Monday, May 30, 2011
Soon after, our friends and family started arriving from all over the country and the world - and we put them to work. Our celebration of love thereby turned into the grandest communal expression of it, and whatever heartache we felt when regretful RSVPs rolled in (they don't warn you how sad that part of wedding planning can be) melted before the exuberant faces of those who gave us the honor of their presence.
For some, the new family starts when a couple has a child, but for us, the new family was officially born on our wedding day, when our friends and families came together as one.
My mom even plugged Shut Up and Love, much to my surprise, during the tea ceremony. This is the exact moment it happened:
The wedding ceremony also included a German log-cutting (a cake adaptation of the actual log many Germans cut as their first matrimonial task) and show-stopping shoes, an American bridal tradition. Here's a wedding tradition scorecard for those who have been following along with our cultural differences:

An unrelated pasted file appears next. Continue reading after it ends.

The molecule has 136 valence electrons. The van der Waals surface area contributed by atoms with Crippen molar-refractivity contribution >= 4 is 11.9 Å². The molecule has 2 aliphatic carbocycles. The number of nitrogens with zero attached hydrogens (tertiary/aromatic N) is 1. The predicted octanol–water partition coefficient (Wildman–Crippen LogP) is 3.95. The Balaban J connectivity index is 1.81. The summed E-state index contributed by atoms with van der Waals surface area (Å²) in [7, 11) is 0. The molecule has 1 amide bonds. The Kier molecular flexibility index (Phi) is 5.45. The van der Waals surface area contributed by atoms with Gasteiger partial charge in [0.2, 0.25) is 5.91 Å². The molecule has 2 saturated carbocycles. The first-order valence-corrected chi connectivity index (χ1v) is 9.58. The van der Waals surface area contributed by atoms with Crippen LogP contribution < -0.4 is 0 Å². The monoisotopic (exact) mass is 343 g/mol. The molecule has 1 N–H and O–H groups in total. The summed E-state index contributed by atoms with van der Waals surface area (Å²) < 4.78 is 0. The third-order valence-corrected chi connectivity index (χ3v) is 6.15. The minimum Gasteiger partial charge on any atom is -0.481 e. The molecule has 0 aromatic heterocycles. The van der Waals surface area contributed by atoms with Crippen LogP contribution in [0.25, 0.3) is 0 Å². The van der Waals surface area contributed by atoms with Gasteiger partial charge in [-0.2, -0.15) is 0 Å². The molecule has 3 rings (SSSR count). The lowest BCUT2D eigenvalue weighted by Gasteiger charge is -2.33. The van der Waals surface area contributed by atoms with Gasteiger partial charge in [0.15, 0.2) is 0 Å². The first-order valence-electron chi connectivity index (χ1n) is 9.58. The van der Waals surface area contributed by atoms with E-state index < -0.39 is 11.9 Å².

And here are the reception shoes, because judging by your response to this old blog post, you want them.
After the ceremony, we all went downtown to the Nasher Sculpture Center for dinner and dancing in the sculpture garden. My dream wedding has always been a museum wedding, and my Beloved's has always been a garden wedding.
Alas, this wasn't a dream, and a thunderstorm crashed the party at about 9 p.m. But waking life must be lived; my dad wiped the dancefloor with dinner napkins, and my husband and I danced our first dance as if it would be our last.
But it won't be. :)